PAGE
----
The Dreamers, who have been in detention in Eloy since July 22, are doing the same: They are making phone calls and relaying information about other detainees’ conditions and cases to NIYA. But restricted access to phone calls led them to launch a hunger strike for a few days. Some of the participants were placed in solitary confinement, according to Abdollahi.
Immigrations and Customs Enforcement (ICE) has not commented on the cases of the Dreamers who were arrested, or the conditions of their detention, citing confidentiality laws.
Tactics under fire
Last week’s Dream 9 border action has sparked criticism — including from immigration attorneys and advocates for comprehensive immigration reform.
“What we ought to be talking tonight is about the politics in the House and the Republican Party,” said David Leopold, an immigration attorney and former president of the American Immigration Lawyers Association (AILA). “But instead our focus is on this action, so it pulls away attention from the big issue, which is fixing the system so 11 million can get out of the shadows.”
Roberto Lovato, a political strategist for Presente.org, a non-profit that advocates for Latino issues nationally, disagrees. For Lovato, the conversation taking place in Congress right now distracts from the fact that this administration has deported close to 1.7 million people.
“You don’t have social change by keeping people comfortable. You have to escalate and escalation doesn’t mean putting a suit and tie on and lobbying corrupt politicians,” he said. “Escalation means raising the levels of audacity and courage within the movement.”
Leopold, meanwhile, says he sympathizes with the Dreamers’ cause and hopes they are able to stay, but he questions the planning.
“I don’t think it’s as simple to show up and say: ‘I’m here and I want to apply for asylum,’” said the attorney.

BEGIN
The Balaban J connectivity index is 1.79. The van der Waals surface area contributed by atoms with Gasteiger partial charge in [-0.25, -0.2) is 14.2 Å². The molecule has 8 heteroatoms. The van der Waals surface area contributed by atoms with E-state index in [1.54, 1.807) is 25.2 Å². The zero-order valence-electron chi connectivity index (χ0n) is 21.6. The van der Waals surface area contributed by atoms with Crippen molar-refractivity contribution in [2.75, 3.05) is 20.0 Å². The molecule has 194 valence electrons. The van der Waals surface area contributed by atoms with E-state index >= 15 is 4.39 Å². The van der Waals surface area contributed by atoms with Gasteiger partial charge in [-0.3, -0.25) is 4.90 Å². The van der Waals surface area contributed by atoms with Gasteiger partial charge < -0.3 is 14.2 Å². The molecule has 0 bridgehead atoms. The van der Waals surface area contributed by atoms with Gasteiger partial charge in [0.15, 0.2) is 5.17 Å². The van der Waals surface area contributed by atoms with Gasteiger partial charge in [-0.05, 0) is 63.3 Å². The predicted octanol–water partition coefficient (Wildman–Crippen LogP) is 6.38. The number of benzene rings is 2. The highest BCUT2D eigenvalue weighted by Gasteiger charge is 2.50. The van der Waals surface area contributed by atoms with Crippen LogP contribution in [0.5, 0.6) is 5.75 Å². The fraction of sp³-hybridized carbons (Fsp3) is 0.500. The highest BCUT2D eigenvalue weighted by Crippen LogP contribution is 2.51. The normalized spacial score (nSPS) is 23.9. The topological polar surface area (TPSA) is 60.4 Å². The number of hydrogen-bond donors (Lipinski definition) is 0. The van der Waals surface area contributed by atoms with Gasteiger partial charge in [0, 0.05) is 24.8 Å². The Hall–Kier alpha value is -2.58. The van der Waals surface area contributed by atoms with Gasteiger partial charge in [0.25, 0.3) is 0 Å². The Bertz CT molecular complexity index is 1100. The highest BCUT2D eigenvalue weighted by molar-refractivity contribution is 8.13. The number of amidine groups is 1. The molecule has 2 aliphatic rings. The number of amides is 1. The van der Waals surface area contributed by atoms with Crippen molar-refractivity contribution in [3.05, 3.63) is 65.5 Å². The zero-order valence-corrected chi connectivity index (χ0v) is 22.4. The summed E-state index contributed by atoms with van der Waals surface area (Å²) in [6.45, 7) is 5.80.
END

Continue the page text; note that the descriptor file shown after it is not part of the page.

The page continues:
Political asylum required applicants to meet a very difficult threshold, he explained.
To be granted political asylum, individuals need to prove that “they have suffered persecution or fear that they will suffer persecution due to race, religion, nationality, membership in a particular social group or political opinion,” according to the U.S. Citizenship and Immigration Services (USCIS).
Attorneys representing the nine Dreamers said they were confident that all of them have a valid political asylum case.
The leading attorney in the cases, Margo Cowan, said the fact that they’re all virtually Americans exposes them to risks in Mexico. But she also emphasized that each of the Dreamers has a solid case.
For example, Cowan said, 37-year-old Claudia Amaro, along with her husband and 13-year-old son, was exposed to violence and persecution by criminals in the city of Torreon in the northeastern Mexican state of Coahuila. Amaro’s husband was kidnapped and two weeks after his release he was held at gunpoint by carjackers.
The family was forced to move to another side of town and was too afraid to report the crime to the police, Cowan said.
Many of the Dreamers involved in the action potentially could have qualified for Deferred Action for Childhood Arrivals, or DACA, a deportation reprieve from the Obama administration, had they not left the country, Cowan explained.
“The president has the power to make changes if he wanted to include people that fall outside these guidelines,” Cowan said.
Under DACA, almost 400,000 young people have been able to obtain a deportation reprieve. It’s unclear how many who could have qualified for DACA have already been deported or left the country of their own will.
A diverse movement
Truax points out that the impact of the Dream 9 action must be looked at in the context of all of the Dreamer groups and the advances they’ve made since the DREAM Act failed to pass Congress in 2010. The legislation would have allowed millions of undocumented youth to legalize their status in the United States and access a path to citizenship.
Different organizations of Dreamers, Truax said, have been smart to work with each other when their goals converge — and to respect the differences in their strategies when they don’t.
Within the diverse Dreamers’ movement, criticism of the Dream 9 has been virtually nonexistent.
“I’m concerned about their safety in the detention center,” said Dulce Matuz, director of the Arizona Dream Act Coalition (ADAC). She signed an online petition for their release and has encouraged others to do so.
In terms of strategy, she said, “All we can do is respect each other’s avenues.”
Local immigrant rights groups in Arizona, like PUENTE, are throwing their support behind the Dream 9.
“The rhetoric for the past six years on immigration reform has been to blame Republicans. These nine Dreamers are forcing Democrats to act,” said Carlos Garcia, director of PUENTE.
NIYA has been successful, through a variety of protests across the country, in getting more than 30 Democrats to write a letter to the president asking for the release of the Dream 9.
“It’s genius,” said Garcia. “If it doesn’t lead to reform in Congress, it is going to lead to the expansion of DACA, for example for people to travel or people that have left, and set a precedent for people to do the same.”